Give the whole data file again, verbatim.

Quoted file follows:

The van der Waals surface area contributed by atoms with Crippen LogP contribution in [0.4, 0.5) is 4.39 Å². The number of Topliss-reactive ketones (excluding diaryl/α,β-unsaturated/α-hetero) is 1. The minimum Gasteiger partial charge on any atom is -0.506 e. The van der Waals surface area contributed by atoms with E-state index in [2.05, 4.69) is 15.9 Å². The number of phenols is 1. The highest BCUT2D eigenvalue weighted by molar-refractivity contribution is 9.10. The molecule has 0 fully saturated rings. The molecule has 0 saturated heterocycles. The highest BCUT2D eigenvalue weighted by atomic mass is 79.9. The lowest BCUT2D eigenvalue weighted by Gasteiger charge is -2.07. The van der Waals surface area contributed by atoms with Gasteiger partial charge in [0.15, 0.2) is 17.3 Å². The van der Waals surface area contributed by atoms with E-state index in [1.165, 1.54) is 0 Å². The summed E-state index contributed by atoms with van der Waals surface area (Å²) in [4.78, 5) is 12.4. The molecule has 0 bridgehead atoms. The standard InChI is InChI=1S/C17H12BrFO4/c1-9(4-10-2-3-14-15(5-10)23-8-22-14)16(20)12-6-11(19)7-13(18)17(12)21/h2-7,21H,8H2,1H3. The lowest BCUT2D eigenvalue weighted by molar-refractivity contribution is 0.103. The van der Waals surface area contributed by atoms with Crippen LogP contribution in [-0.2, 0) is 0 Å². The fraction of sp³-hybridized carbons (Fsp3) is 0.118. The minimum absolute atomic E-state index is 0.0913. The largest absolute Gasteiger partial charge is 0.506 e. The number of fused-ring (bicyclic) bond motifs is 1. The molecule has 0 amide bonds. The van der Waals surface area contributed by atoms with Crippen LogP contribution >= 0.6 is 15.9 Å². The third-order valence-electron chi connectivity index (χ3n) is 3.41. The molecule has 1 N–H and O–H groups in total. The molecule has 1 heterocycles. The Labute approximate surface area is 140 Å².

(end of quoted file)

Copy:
The van der Waals surface area contributed by atoms with Crippen LogP contribution in [0.4, 0.5) is 4.39 Å². The number of Topliss-reactive ketones (excluding diaryl/α,β-unsaturated/α-hetero) is 1. The minimum Gasteiger partial charge on any atom is -0.506 e. The van der Waals surface area contributed by atoms with E-state index in [2.05, 4.69) is 15.9 Å². The number of phenols is 1. The highest BCUT2D eigenvalue weighted by molar-refractivity contribution is 9.10. The molecule has 0 fully saturated rings. The molecule has 0 saturated heterocycles. The highest BCUT2D eigenvalue weighted by atomic mass is 79.9. The lowest BCUT2D eigenvalue weighted by Gasteiger charge is -2.07. The van der Waals surface area contributed by atoms with Gasteiger partial charge in [0.15, 0.2) is 17.3 Å². The van der Waals surface area contributed by atoms with E-state index in [1.165, 1.54) is 0 Å². The summed E-state index contributed by atoms with van der Waals surface area (Å²) in [4.78, 5) is 12.4. The molecule has 0 bridgehead atoms. The standard InChI is InChI=1S/C17H12BrFO4/c1-9(4-10-2-3-14-15(5-10)23-8-22-14)16(20)12-6-11(19)7-13(18)17(12)21/h2-7,21H,8H2,1H3. The lowest BCUT2D eigenvalue weighted by molar-refractivity contribution is 0.103. The van der Waals surface area contributed by atoms with Crippen LogP contribution in [-0.2, 0) is 0 Å². The fraction of sp³-hybridized carbons (Fsp3) is 0.118. The minimum absolute atomic E-state index is 0.0913. The largest absolute Gasteiger partial charge is 0.506 e. The number of fused-ring (bicyclic) bond motifs is 1. The molecule has 0 amide bonds. The van der Waals surface area contributed by atoms with Crippen LogP contribution >= 0.6 is 15.9 Å². The third-order valence-electron chi connectivity index (χ3n) is 3.41. The molecule has 1 N–H and O–H groups in total. The molecule has 1 heterocycles. The Labute approximate surface area is 140 Å².